The Sunday School of the Horbury Chapel was erected in 1851, and began life as a school. The architect was John Tarring, who also designed the chapel. It was subsequently used as a church hall (“Horbury Hall”), and then briefly in the early 1920s the “Horbury Rooms” were occupied by the Kensington Local Pensions Committee. In the second half of the 1920s, the building was the studio of the Russian-Canadian sculptor Abrasha Lozoff (1887-1936), whose woodcarving Venus and Adonis, now in the Tate Collection, was almost certainly created there.
In 1927, Horbury Hall was purchased by Ashley Dukes, a successful West End playwright and theatrical impresario and the husband of Marie Rambert (later Dame Marie). The Russo-Polish ballerina had run a ballet school in Notting Hill Gate
since 1919, and the hall was first used as studios for the school.
In 1930 Rambert founded the “Ballet Club” to give performances to the public, forming a dance troupe from her own pupils. It was the first classical ballet company in Britain. The company first performed at the Lyric, Hammersmith, but in 1931 started putting on performances at Horbury Hall, which remained its home for the next 23 years. Ashley Dukes remodelled the building to meet the needs of both the Ballet Club and the ballet school.
As there was no room for an orchestra, a pianist provided the music from a corner in front of the stage, sometimes accompanied by a harp, oboe or bassoon. People could dance on the stage following the performance. There were parking problems. One programme in the 1930s apologizes “for the joint activities of the Metropolitan
Water Board and the Borough Council which have momentarily made Ladbroke Road
a devastated area. You will shortly be able to put your car outside as before”. In fact, the council seem soon afterwards to have insisted that patrons should park down the middle of Kensington Park Road
By 1938, Ashley Dukes had acquired numbers 1-7 Ladbroke Road
opposite, together with the land behind (now Bulmer Mews
) and patrons were instructed to park there. When war broke out the following year and an air raid shelter was erected in Bulmer Mews
, patrons were directed to a garage opposite the end of Horbury Crescent
Despite its modest premises and facilities, the Ballet Club attracted some major guest artists to supplement the Club’s own company. Alicia Markova, the star British ballerina of her age, gave her support and danced there regularly in the early days. The company also included the young dancer Frederick Ashton, subsequently Britain’s foremost choreographer. Others who appeared there included Robert Helpmann (in 1934 and 1939) and Margot Fonteyn (in 1936).
In the beginning, only members and their guests could attend performances. The Ballet Club depended largely on subscriptions from its members (as well as subsidies from Ashley Dukes, who had made a lot of money from his West End successes). By the end of its first year, it had 1150 members, each paying a subscription of 12s.6d. Club status was a legal necessity both because until 1933 the theatre had no public performing licence, and to by-pass the restrictions in Britain on Sunday performances.
At first, the theatre had no name and was known simply as the Ballet Club. In 1933, Ashley Dukes, who was never afraid of experimentation, decided that it should become “The Nameless Theatre”. This name did not take off, however, and by the end of 1933 it was renamed the Mercury.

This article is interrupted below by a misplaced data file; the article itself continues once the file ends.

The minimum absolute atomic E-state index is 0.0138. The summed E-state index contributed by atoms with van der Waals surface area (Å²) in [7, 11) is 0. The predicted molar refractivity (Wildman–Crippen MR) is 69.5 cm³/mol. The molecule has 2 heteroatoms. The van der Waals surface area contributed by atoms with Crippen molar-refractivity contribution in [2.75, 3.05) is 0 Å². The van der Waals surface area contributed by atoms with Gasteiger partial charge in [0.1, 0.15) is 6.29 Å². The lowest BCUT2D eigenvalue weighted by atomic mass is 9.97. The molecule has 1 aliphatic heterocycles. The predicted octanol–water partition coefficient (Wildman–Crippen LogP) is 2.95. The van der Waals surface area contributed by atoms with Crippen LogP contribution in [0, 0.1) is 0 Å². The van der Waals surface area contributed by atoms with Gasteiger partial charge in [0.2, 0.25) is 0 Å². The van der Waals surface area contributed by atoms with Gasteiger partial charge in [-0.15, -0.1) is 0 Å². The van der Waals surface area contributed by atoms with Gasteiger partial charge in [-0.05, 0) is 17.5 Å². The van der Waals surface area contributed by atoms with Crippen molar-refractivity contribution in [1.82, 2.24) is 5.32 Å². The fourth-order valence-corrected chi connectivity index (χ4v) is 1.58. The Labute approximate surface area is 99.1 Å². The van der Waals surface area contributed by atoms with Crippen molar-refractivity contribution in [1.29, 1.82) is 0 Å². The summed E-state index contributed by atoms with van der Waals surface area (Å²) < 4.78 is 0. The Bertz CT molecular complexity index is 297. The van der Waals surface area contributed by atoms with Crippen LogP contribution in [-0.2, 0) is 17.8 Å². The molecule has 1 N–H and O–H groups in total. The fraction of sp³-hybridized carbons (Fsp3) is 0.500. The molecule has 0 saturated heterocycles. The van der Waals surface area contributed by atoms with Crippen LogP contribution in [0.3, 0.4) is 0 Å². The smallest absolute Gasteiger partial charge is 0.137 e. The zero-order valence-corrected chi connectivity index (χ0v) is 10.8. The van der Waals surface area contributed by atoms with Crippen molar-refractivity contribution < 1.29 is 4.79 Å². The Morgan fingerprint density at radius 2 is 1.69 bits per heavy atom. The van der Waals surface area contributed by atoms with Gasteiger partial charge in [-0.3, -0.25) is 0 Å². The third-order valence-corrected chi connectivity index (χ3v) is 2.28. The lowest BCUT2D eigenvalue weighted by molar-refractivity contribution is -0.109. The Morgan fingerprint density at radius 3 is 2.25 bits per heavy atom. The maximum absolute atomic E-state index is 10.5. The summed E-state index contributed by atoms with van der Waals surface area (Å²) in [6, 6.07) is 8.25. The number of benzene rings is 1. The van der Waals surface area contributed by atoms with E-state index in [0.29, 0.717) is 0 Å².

In 1936, Ashley Dukes bought the two houses next door to the theatre, numbers 2 and 4 Ladbroke Road
. This enabled the facilities at the theatre to be considerably improved. A new entrance was created through No. 2 Ladbroke Road
and proper bar facilities installed. The bar was decorated with an excellent collection of ballet and theatrical prints and drawings.
On the outbreak of war in September 1939, London theatres closed. But the Mercury quickly reopened (one of the first London theatres to do so) with a season of ballet in November 1939. The following year, however, the Ballet Cub merged with the Arts Theatre Club and moved to the Arts Theatre. Marie Rambert nevertheless remained very much a presence at the Mercury.
Although the Ballet Club had moved out of the Mercury, Ashley Dukes continued to put on plays almost throughout the war, including more Plays by Poets.
After the war, the Ballet Rambert (as it had become) had outgrown the Mercury and needed a larger stage. It became largely a touring company, making Sadlers Wells its London base and giving only occasional performances at the Mercury (it moved finally to its current headquarters in Chiswick in 1971).
In 1951, Marie Rambert’s daughter and son-in-law, Angela and David Ellis, set up a “Ballet Workshop” at the Mercury for new and experimental ballet productions. The Ballet Workshop continued until 1955 and Ashley Dukes also continued to put on short seasons of plays at the theatre until his death in 1959, although less and less frequently. Other companies also took the theatre for short periods.
It was hired out for events whenever possible. In 1968, it was one of the locations for a Beatles photo-shoot by the veteran photographer Don McCullin. The Beatles had decided that they wanted some new “photographs with a difference” for the media and asked Paul McCartney’s then girlfriend to choose five “random” locations in London, one of which was the Mercury. The Theatre also appeared in the film Red Shoes, where it was used to portray the venue at which the young ballerina played by Moira Shearer was discovered.
In 1987, the Ballet Rambert decided to sell the theatre. There were no takers for it as a theatre, and it was reluctantly agreed that it could be converted into a private house. The building was by then in a bad state. It was purchased by a developer, who completely rebuilt the façade on Ladbroke Grove
and transformed the entire building into an impressive and idiosyncratic dwelling.